DLL Preloading Attacks in the Wild
After several public discussions and the swift patching of Apple iTunes, Microsoft has issued the security advisory KB2269637 to address DLL Hijacking or Preloading vulnerabilities within all versions of Microsoft Windows. This advisory covers a 10 year old flaw within the Windows operating system and how it handles the loading of Dynamic Link Libraries (.DLL or .SYS) files using LoadLibrary and SearchPath API calls. When an application attempts to load a library without specifying the full path, Microsoft Windows will perform a DLL search in order to load the file. Based off the current Microsoft DLL ‘Safe’ Search Order specifications, the order is as follows:
- The directory from which the application loaded
- The system directory
- The 16-bit system directory
- The Windows directory
- The current working directory
- The directories that are listed in the PATH environment variable
An exploitable scenario would look similar to the following:
- Upon opening a file, the vulnerable application changes the current working directory to the destination directory of the last opened file.
- An application attempts loads a DLL without specifying a full path of the target DLL.
- Windows searches through the directories in the DLL Search Order and discovers the DLL in the current working directory where the opened file resides.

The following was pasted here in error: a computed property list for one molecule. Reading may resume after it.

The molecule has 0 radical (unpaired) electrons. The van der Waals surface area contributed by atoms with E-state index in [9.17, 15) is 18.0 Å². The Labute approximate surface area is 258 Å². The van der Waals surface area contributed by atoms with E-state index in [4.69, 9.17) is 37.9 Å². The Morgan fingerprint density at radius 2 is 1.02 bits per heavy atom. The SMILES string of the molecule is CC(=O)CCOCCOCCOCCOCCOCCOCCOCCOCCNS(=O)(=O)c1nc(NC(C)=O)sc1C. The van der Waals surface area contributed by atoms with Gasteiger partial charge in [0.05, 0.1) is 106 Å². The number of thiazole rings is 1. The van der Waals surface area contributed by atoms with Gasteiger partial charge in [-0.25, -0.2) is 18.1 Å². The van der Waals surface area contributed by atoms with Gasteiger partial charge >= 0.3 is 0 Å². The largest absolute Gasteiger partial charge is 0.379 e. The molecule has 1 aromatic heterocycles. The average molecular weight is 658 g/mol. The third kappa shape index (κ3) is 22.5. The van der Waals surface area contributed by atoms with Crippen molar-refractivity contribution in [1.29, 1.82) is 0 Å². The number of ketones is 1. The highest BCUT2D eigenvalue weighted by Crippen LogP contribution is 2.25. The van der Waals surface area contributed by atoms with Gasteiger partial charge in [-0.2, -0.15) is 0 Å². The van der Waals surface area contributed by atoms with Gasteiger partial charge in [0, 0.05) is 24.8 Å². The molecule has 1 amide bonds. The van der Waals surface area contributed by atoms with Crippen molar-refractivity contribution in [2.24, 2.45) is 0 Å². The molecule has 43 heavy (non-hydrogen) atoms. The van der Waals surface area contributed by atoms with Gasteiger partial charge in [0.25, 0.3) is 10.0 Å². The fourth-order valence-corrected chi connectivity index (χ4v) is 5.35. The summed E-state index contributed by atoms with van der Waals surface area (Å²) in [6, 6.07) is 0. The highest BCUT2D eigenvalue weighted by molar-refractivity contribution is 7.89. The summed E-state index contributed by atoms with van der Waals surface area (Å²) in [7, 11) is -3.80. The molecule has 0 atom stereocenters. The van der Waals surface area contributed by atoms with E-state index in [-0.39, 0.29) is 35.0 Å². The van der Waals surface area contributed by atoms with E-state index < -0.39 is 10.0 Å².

A malicious individual could potentially leverage the vulnerability using WebDAV or network shares after convincing a user into downloading their malicious file which would trigger the DLL Search order. The attackers would then plant a malicious DLL in the remote directory that would then be loaded by the vulnerable application.
The eEye Research team has witnessed several variations of this attack method in which attackers are targeting known WebDAV services, such as SharePoint servers to successfully compromise users. Alternative strategies are using archive files, such as the commonly found and trusted .zip and .rar file formats in order to deliver both a trusted file and exploit to end users.
For current mitigation strategies:
Administrators are highly advised to restrict WebDAV / PROPFIND requests completely (ideal) or to only trusted servers. This would prevent most attackers from deploying web-based attacks and exploit tool kits against your environment.
Targeted attacks and secondary attack vectors will come in the form of email or IM delivered archive files (zip, rar, 7zip, z, etc.) Administrators are also advised to parse/filter these for any DLL or .SYS files prior to delivering these to clients.
Keep in mind, that Microsoft’s current work around, CWDIllegalInDllSearch patch, may potentially break some poorly written applications; it is advised that the patch is rolled out to test environments prior to rolling it out to mission critical systems.
The issue is quickly becoming a hot topic within the security community as the vulnerability does not affect just a single application or environment; it has the potential to allow attackers to exploit hundreds of applications within the Windows environment. Furthermore, even with a fix from Microsoft the vulnerability has the potential to linger for months or even years due to bad programming practices from developers. For many of you, this may start to resemble the ATL vulnerabilities that plagued Microsoft last year; and in many circumstances it is very similar; just with a slight twist.
It should be noted for eEye Digital Security customers that we have released vulnerability audits for Retina if you are running audits version 2260 or higher. We will continue to add Retina audits for any new applications that are discovered to be vulnerable.